Guide to Britain’s native pony breeds

Do you know your Fell pony from your Shetland pony? Our guide looks at the UK's most common native pony breeds, including how to identify, common characteristics and where to see

Shetland Pony on pasture near high cliffs on the Shetland Islands in Scotland. Mare with foal. europe, central europe, northern europe, united kingdom, great britain, scotland, northern isles,shetland islands, May
Fell Pony
© Fleur Hallam Photography
Greenholme Fell ponies ©Fleur Hallam

This old breed of versatile mountain pony has long roamed the hills of Cumbria. Fell pony breeders named their studs after the village, farm or fell where they lived, such as  Greenholme, Drybarrows and Lownthwaite. Their natural characteristics and hardiness are a perfect match to this fell environment. The height limit is 14 hands, they are sturdy and well-balanced with a long stride. They are exceptionally alert, with big bright eyes, large nostrils and neat little ears. The body is deep and well muscled with strong legs and hard hooves. They have silky straight hair, known as feathers, around the fetlock and a long flowing mane and tail. Fells are black, brown, bay and grey, with a little white on the forehead acceptable. 

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Dales pony

The Dales pony is a large and hardy pony with great stamina.  As a result, it was used a lot in the lead mining industry. It is predominantly black and occasionally grey. Also known for its courage and intelligence, the Dales pony was a reliable ally for the British Army during both World Wars. Following World War II, its population was significantly reduced. There are currently fewer than 300 females registered, with only 87 foals born in the UK in 2014. However, breeders are confident that the Dales will survive the test of time.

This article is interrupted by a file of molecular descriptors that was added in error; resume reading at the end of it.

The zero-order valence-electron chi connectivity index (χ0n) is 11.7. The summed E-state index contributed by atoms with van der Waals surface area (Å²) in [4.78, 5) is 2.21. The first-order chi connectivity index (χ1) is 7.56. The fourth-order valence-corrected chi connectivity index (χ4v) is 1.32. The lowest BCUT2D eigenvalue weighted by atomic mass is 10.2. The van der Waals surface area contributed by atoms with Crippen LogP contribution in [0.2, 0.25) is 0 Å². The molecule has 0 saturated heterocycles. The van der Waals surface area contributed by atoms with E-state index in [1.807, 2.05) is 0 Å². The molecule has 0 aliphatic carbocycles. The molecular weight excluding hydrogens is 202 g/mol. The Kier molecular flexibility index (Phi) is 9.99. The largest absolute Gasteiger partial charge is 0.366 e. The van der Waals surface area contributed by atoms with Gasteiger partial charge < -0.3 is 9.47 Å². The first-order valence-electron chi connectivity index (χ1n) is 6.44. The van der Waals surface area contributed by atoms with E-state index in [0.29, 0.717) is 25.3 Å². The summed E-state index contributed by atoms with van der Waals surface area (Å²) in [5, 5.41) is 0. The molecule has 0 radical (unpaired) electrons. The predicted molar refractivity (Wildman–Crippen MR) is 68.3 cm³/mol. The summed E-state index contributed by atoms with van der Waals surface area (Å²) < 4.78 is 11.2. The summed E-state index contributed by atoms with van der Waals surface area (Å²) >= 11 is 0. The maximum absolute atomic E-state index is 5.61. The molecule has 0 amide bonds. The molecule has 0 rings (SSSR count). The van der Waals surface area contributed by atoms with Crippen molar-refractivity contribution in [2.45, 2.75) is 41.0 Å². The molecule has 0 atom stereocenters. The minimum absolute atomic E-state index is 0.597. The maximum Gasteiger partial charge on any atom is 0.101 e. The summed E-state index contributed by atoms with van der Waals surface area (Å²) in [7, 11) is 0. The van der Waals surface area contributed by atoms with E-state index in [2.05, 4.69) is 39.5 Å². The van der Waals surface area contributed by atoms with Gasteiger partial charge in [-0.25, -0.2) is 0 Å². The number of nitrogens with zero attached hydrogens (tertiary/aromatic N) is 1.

Eriskay pony
White Eriskay Pony, Barra
An Eriskay pony on Barra ©Getty

The Eriskay pony is a Scottish breed with a dense, grey waterproof coat. It has a large head, deep chest and easy-going temperament. Originating from the Western Isles of Scotland, the breed had to adapt to harsh living conditions involving limited food supply and rainy weather. The Eriskay pony was often a domesticated breed used as a children’s mount and for light work. Its remote habitat and inbreeding has left it in a perilous state. It was dangerously close to extinction in the 1970s, with only 20 registered ponies, and is still rare, with just over 400 left.

Dartmoor pony

The Dartmoor pony is a centuries-old breed widely known for its versatility. Capable of withstanding rough weather conditions, it is a hardy breed with excellent stamina. It was used extensively in the tin-mining industry to carry heavy loads. With a small head and wide-set eyes, it is now often considered to be a children’s pony. A friendly and faithful companion, the breed’s recognised colours are brown, black, grey, chestnut, roan and bay. There are only about 5,000 Dartmoor ponies left in the world today.

Exmoor pony
Exmoor ponies roaming wild over the heather carpeted moors in late summer, Exmoor National Park, Somerset, England